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8 Week Plan to Go From Walker to Runner
A runner isn’t born overnight; it takes weeks of building up and training the body to get used to moving this way. If running is one of your goals, here’s an eight-week plan to get you running 30 minutes straight. Before you know it, you’ll be enjoying your first run outside!

8 Week Plan to Go From Walker to Runner

A runner isn’t born overnight; it takes weeks of building up and training the body to get used to moving this way. If running is one of your goals, here’s an eight-week plan to get you running 30 minutes straight. Before you know it, you’ll be enjoying your first run outside!
Got a big event coming up? Get red carpet-ready with this intense bodyweight routine!

Got a big event coming up? Get red carpet-ready with this intense bodyweight routine!

“Hey, what would you recommend for minimizing soreness after working out? I've seen a lot of contradictory information floating around and I'm curious.”
-chocolatechilipepper

the-exercist:

Before a workout:

  1. Stay hydrated. Water is going to help you during recovery, so give your body what it needs.
  2. Watch your nutrition. Your muscles are repairing themselves after a workout, so make sure you’re fueling correctly. Get all your vitamins and nutrients, get your protein and make sure that you’re eating enough.
  3. Get plenty of sleep. An over-exerting body is going to put unnecessary stress on its muscles, so stay rested and focused. 

During the workout itself:

  1. Always warm-up and cool down. It does your muscle no good if you jump straight into a workout and then suddenly stop. Your body needs time to ease in and out of any workout.
  2. Stretching is an important part of the warm-up and cool down. Make sure that you’re doing dynamic stretches before the workout (stretches that involve movement, like lunges and leg swings) and static stretches afterward (ones that keep you in place, like touching your toes). Just be sure to never, ever stretch a cold muscle - That’s going to put you in even more pain.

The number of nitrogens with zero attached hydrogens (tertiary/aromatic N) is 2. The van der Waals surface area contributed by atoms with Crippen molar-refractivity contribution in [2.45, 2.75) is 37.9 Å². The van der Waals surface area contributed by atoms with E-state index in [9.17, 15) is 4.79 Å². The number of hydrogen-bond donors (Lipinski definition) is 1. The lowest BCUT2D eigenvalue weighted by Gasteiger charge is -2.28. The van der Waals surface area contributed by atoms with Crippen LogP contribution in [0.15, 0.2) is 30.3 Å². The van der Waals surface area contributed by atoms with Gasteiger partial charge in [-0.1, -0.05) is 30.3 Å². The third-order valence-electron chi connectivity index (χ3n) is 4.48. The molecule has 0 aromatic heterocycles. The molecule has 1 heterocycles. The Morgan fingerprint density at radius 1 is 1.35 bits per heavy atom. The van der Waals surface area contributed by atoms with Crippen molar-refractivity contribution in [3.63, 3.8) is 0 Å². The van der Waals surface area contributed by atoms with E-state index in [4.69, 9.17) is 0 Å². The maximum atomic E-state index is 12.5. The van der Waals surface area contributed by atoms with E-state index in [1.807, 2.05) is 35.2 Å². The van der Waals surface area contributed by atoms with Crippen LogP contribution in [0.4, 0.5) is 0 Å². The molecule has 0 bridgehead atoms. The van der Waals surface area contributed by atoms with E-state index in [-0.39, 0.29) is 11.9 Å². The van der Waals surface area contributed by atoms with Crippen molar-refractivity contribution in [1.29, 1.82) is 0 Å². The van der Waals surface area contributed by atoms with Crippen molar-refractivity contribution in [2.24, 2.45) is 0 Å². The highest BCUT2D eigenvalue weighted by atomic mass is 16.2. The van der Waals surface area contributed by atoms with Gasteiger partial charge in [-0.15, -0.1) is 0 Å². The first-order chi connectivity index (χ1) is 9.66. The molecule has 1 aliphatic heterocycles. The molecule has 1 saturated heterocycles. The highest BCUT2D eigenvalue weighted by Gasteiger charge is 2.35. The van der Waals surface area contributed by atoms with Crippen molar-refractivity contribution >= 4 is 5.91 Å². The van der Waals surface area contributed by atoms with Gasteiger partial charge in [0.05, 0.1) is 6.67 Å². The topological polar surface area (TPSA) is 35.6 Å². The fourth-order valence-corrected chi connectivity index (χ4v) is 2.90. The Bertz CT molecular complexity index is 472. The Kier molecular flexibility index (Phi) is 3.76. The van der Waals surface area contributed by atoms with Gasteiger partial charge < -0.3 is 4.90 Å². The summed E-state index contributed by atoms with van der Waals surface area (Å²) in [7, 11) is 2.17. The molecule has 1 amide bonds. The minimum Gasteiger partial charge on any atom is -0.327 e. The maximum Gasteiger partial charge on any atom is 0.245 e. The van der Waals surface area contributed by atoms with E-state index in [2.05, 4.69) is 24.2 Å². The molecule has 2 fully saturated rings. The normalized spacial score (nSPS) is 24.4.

3. Compression can help with circulation and will play an important role in preventing inflammation. Compression gear is one way to go about this, so that you can gain some additional benefits to your blood flow during a workout. If you know that certain muscles tend to get sore, dress for the occasion. 
  4. If you’re doing a new routine or trying out a new exercise, don’t go for the full intensity. Your muscles need to get used to any new movement. Cut down on the weight or length of cardio. You can ease into the full workout later on, once your body has started to adapt to it. 

And afterward:

  1. Compression is going to help here, too. Massage and foam rolling are also great ways to use compression after a workout. 
  2. Take a hot/cold shower. Alternating the temperature can increase your blood flow and prevent inflammation. Some people will take ice baths, but the effect can usually be replicated a bit more pleasantly in the shower. 
  3. Ibuprofen. When in pain, don’t feel bad about taking pain relievers. A light one, like ibuprofen, is going to cut down on inflammation and make soreness more bearable. 
Books?

Hey readers! I know I’ve mentioned BookCrossing to you all before, but I’m bringing it up again.

(If you don’t know what BookCrossing is, here’s a brief rundown: it’s like Where’s George? for books. You register a book, get a unique code that you write inside the book, then you release the book, either into the wild or by giving it to someone. They make a journal online about finding the book, then pass it on again.)

There are things on BookCrossing called bookrays, bookrings, etc. I’m thinking about hosting a bookray for two fitness books I have, this one and this one.

What would happen is this:

  • if you were interested in being a part of the ray, you’d contact me by email with your name, mailing address, and shipping preferences (can you ship the books anywhere, or just within the U.S., or just inside England, etc.).
  • I’d put a list together, and when you were done with the books, you’d contact me again and I’d give you the mailing address for the next person.
  • We’d keep adding people along the way, meaning the books could keep traveling as long as there were more people interested in reading them.

The rules would be these: 1) make catch notes when you get the books, 2) make release notes when you send them to the next person (both 1 and 2 can be done without making a BookCrossing account, so you don’t need to be a member to participate), and 3) try not to keep the books longer than 2-3 weeks.

Would anybody be interested in this?

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